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Br J Pharmacol. 2007 Jun;151(3):323-31. Epub 2007 Mar 26.

Modulation of vascular function by perivascular adipose tissue: the role of endothelium and hydrogen peroxide.

Author information

1
Department of Anesthesia, Smooth Muscle Research Program, McMaster University, Hamilton, Ontario, Canada. gaoyu@mcmaster.ca

Abstract

BACKGROUND AND PURPOSE:

Perivascular adipose tissue (PVAT) attenuates vascular contraction, but the mechanisms remain largely unknown. The possible involvement of endothelium (E) and hydrogen peroxide (H2O2) was investigated.

EXPERIMENTAL APPROACH:

Aortic rings from Wistar rats were prepared with both PVAT and E intact (PVAT+ E+), with either PVAT or E removed (PVAT- E+, or PVAT+ E-), or with both removed (PVAT- E-) for functional studies. Nitric oxide (NO) production was measured.

KEY RESULTS:

Contraction to phenylephrine and 5-HT respectively was highest in PVAT- E-, lowest in PVAT+ E+, and intermediate in PVAT+ E- or PVAT- E+. In bioassay experiments, transferring bathing solution incubated with a PVAT+ ring (donor) to a PVAT- ring (recipient) induced relaxation in the recipient. This relaxation was abolished by E removal, NO synthase inhibition, scavenging of NO, high extracellular K+, or blockade of calcium-dependent K+ channels (K(Ca)). The solution stimulated NO production in isolated endothelial cells and in PVAT- E+ rings. In E- rings, the contraction to phenylephrine of PVAT+ rings but not PVAT- rings was enhanced by catalase or soluble guanylyl cyclase (sGC) inhibitor, but reduced by superoxide dismutase and tiron. In PVAT- E- rings, H2O2 attenuated phenylephrine-induced contraction. This effect was counteracted by sGC inhibition. NO donor and H2O2 exhibited additive inhibition of the contraction to phenylephrine in PVAT- E- rings.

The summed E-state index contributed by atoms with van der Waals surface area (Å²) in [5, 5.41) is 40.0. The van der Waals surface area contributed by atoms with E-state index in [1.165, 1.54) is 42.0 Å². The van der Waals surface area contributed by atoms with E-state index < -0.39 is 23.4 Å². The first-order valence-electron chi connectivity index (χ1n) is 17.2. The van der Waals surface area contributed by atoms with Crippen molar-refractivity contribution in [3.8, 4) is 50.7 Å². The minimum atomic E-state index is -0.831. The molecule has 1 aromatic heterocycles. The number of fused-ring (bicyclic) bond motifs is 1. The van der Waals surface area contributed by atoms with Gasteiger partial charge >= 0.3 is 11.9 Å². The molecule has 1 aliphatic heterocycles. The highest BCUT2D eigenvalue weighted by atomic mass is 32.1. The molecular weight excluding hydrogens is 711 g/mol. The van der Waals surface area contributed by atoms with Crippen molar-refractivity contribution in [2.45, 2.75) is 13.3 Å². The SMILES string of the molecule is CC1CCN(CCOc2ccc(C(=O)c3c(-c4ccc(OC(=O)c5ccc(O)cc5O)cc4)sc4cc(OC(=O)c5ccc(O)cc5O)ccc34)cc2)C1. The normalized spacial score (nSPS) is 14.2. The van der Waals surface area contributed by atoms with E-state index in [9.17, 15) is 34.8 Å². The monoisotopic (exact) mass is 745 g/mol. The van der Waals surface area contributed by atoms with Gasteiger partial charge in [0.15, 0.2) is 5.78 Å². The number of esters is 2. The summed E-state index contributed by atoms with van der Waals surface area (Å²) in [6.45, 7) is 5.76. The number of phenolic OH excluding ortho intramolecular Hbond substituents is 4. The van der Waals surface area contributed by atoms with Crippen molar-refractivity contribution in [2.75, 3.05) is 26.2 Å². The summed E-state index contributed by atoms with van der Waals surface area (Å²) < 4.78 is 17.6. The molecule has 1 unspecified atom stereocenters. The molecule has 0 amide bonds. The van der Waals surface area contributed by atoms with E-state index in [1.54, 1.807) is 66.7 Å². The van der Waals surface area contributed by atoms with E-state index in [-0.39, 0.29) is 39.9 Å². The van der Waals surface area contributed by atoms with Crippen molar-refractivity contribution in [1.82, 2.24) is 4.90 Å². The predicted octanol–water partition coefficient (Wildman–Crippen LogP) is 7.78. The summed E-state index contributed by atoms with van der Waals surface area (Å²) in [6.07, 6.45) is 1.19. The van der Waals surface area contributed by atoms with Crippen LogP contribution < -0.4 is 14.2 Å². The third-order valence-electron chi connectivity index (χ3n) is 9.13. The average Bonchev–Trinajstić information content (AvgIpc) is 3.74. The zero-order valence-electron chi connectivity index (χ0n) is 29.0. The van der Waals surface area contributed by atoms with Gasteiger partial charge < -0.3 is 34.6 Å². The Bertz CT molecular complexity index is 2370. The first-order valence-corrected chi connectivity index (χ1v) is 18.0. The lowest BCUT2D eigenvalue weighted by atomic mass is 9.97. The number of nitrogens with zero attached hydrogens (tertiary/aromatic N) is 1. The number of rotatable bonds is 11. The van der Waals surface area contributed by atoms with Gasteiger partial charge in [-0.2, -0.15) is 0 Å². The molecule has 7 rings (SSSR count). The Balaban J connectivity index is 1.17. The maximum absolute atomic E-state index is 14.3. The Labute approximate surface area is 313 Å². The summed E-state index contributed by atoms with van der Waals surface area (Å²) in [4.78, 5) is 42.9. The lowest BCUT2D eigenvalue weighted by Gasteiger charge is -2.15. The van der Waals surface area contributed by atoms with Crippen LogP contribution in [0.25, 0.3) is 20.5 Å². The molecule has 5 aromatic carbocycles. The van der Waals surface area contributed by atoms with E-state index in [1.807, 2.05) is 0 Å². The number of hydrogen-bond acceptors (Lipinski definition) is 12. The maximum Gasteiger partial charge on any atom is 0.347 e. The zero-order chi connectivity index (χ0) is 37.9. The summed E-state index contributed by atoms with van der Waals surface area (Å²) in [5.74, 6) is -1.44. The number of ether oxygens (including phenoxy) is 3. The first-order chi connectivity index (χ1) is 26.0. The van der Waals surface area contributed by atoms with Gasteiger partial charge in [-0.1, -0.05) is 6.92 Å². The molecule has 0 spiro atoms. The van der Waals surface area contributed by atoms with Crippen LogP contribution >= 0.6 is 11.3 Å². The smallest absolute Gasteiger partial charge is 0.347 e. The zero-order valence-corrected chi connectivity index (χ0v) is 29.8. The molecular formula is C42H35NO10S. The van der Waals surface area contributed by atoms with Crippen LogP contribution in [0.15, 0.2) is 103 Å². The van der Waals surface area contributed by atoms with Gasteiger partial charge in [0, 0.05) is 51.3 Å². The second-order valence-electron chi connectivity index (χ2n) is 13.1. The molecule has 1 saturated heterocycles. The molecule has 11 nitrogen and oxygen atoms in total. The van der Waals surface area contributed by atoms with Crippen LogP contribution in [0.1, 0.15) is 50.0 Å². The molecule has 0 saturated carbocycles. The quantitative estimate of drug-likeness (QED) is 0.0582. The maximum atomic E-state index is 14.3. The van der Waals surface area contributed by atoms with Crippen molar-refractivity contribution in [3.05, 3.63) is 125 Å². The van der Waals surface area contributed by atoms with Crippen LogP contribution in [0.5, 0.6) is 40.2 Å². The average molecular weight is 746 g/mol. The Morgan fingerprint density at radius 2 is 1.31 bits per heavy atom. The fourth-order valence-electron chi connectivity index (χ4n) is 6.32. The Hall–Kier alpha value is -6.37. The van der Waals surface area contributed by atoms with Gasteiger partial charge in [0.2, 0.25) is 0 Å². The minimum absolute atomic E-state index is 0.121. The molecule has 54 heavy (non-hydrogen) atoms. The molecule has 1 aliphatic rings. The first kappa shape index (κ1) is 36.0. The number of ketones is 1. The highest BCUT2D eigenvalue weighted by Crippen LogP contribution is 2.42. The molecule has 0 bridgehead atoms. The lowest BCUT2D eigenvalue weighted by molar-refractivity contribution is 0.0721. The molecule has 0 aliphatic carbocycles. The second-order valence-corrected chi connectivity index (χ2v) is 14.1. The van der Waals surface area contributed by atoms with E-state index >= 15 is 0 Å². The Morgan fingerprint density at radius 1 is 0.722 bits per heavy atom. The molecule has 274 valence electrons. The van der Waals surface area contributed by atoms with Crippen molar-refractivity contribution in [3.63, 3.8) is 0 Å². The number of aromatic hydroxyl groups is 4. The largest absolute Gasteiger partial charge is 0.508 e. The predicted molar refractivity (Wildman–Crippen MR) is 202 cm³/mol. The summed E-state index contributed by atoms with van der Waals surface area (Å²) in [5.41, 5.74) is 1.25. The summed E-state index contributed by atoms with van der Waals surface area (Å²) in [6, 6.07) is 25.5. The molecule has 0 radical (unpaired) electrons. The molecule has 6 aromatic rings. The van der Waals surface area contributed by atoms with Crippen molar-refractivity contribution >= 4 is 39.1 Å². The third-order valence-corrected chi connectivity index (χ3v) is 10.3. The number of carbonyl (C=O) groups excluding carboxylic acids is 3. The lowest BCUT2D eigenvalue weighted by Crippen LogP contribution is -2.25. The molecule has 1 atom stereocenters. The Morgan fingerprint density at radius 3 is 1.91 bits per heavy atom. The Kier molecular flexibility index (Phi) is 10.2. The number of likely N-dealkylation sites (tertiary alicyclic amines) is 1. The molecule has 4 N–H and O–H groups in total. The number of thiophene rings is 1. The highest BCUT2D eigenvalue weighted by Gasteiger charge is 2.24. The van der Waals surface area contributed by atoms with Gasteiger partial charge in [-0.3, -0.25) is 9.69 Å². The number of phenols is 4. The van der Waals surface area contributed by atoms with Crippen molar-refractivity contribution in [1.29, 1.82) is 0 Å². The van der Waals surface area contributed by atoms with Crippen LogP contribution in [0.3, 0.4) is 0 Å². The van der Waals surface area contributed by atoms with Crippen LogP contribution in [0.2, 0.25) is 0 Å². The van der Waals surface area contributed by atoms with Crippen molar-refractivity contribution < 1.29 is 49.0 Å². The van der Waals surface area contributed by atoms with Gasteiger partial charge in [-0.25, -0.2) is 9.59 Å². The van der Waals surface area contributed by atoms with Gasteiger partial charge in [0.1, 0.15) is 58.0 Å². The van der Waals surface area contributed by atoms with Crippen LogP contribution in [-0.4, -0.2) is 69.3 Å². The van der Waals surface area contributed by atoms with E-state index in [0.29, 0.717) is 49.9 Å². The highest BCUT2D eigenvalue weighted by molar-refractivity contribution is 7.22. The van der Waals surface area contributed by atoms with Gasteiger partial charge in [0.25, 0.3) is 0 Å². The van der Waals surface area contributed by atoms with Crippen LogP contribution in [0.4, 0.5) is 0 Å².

CONCLUSION:

PVAT exerts its anti-contractile effects through two distinct mechanisms: (1) by releasing a transferable relaxing factor which induces endothelium-dependent relaxation through NO release and subsequent K(Ca) channel activation, and (2) by an endothelium-independent mechanism involving H2O2 and subsequent activation of sGC.

PMID:
17384669
PMCID:
PMC2013985
DOI:
10.1038/sj.bjp.0707228
[Indexed for MEDLINE]
Free PMC Article

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